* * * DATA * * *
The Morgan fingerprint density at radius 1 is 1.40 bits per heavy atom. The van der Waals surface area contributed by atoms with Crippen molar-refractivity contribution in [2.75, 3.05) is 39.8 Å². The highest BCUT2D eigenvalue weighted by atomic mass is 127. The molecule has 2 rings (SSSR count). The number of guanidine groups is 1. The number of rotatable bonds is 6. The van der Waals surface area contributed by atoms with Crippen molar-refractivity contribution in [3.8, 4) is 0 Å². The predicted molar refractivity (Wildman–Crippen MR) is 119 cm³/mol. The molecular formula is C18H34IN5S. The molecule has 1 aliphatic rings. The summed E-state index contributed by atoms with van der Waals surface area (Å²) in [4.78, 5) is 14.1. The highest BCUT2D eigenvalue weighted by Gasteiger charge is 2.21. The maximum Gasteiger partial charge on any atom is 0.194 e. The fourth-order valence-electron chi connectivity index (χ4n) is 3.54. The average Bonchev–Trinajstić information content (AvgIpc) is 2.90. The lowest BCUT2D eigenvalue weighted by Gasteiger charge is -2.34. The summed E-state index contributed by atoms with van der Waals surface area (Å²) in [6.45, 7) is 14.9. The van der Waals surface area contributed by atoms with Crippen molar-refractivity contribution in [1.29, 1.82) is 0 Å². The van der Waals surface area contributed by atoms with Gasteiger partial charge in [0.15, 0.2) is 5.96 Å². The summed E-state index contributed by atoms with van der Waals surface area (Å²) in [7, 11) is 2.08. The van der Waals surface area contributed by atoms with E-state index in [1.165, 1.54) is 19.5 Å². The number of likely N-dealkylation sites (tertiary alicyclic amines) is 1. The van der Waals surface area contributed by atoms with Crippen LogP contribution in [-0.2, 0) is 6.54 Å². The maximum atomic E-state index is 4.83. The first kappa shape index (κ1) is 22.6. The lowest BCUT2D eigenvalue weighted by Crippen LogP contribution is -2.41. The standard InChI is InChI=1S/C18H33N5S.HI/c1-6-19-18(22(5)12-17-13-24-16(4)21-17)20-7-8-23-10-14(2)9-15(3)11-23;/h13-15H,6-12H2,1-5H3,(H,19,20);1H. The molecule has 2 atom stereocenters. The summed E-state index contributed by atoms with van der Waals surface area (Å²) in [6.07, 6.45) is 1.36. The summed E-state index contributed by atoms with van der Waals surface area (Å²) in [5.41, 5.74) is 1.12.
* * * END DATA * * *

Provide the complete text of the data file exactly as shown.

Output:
The Morgan fingerprint density at radius 1 is 1.40 bits per heavy atom. The van der Waals surface area contributed by atoms with Crippen molar-refractivity contribution in [2.75, 3.05) is 39.8 Å². The highest BCUT2D eigenvalue weighted by atomic mass is 127. The molecule has 2 rings (SSSR count). The number of guanidine groups is 1. The number of rotatable bonds is 6. The van der Waals surface area contributed by atoms with Crippen molar-refractivity contribution in [3.8, 4) is 0 Å². The predicted molar refractivity (Wildman–Crippen MR) is 119 cm³/mol. The molecular formula is C18H34IN5S. The molecule has 1 aliphatic rings. The summed E-state index contributed by atoms with van der Waals surface area (Å²) in [4.78, 5) is 14.1. The highest BCUT2D eigenvalue weighted by Gasteiger charge is 2.21. The maximum Gasteiger partial charge on any atom is 0.194 e. The fourth-order valence-electron chi connectivity index (χ4n) is 3.54. The average Bonchev–Trinajstić information content (AvgIpc) is 2.90. The lowest BCUT2D eigenvalue weighted by Gasteiger charge is -2.34. The summed E-state index contributed by atoms with van der Waals surface area (Å²) in [6.45, 7) is 14.9. The van der Waals surface area contributed by atoms with Crippen molar-refractivity contribution in [1.29, 1.82) is 0 Å². The van der Waals surface area contributed by atoms with Gasteiger partial charge in [0.15, 0.2) is 5.96 Å². The summed E-state index contributed by atoms with van der Waals surface area (Å²) in [7, 11) is 2.08. The van der Waals surface area contributed by atoms with E-state index in [1.165, 1.54) is 19.5 Å². The number of likely N-dealkylation sites (tertiary alicyclic amines) is 1. The van der Waals surface area contributed by atoms with Crippen LogP contribution in [-0.2, 0) is 6.54 Å². The maximum atomic E-state index is 4.83. The first kappa shape index (κ1) is 22.6. The lowest BCUT2D eigenvalue weighted by Crippen LogP contribution is -2.41. The standard InChI is InChI=1S/C18H33N5S.HI/c1-6-19-18(22(5)12-17-13-24-16(4)21-17)20-7-8-23-10-14(2)9-15(3)11-23;/h13-15H,6-12H2,1-5H3,(H,19,20);1H. The molecule has 2 atom stereocenters. The summed E-state index contributed by atoms with van der Waals surface area (Å²) in [6.07, 6.45) is 1.36. The summed E-state index contributed by atoms with van der Waals surface area (Å²) in [5.41, 5.74) is 1.12.